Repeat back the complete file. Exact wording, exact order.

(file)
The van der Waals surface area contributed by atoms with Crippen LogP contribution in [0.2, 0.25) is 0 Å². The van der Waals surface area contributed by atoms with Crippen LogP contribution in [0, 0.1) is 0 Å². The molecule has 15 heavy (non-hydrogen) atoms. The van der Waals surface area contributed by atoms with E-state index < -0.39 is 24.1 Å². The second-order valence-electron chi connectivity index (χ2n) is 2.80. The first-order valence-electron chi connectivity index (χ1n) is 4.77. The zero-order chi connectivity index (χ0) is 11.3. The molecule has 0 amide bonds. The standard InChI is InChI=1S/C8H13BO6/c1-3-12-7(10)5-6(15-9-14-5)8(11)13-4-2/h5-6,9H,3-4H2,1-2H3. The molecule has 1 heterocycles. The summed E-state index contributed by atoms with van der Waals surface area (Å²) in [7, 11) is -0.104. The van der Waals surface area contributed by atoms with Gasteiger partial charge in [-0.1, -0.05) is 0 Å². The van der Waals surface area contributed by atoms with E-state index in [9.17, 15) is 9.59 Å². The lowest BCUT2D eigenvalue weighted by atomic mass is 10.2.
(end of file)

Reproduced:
The van der Waals surface area contributed by atoms with Crippen LogP contribution in [0.2, 0.25) is 0 Å². The van der Waals surface area contributed by atoms with Crippen LogP contribution in [0, 0.1) is 0 Å². The molecule has 15 heavy (non-hydrogen) atoms. The van der Waals surface area contributed by atoms with E-state index < -0.39 is 24.1 Å². The second-order valence-electron chi connectivity index (χ2n) is 2.80. The first-order valence-electron chi connectivity index (χ1n) is 4.77. The zero-order chi connectivity index (χ0) is 11.3. The molecule has 0 amide bonds. The standard InChI is InChI=1S/C8H13BO6/c1-3-12-7(10)5-6(15-9-14-5)8(11)13-4-2/h5-6,9H,3-4H2,1-2H3. The molecule has 1 heterocycles. The summed E-state index contributed by atoms with van der Waals surface area (Å²) in [7, 11) is -0.104. The van der Waals surface area contributed by atoms with Gasteiger partial charge in [-0.1, -0.05) is 0 Å². The van der Waals surface area contributed by atoms with E-state index in [9.17, 15) is 9.59 Å². The lowest BCUT2D eigenvalue weighted by atomic mass is 10.2.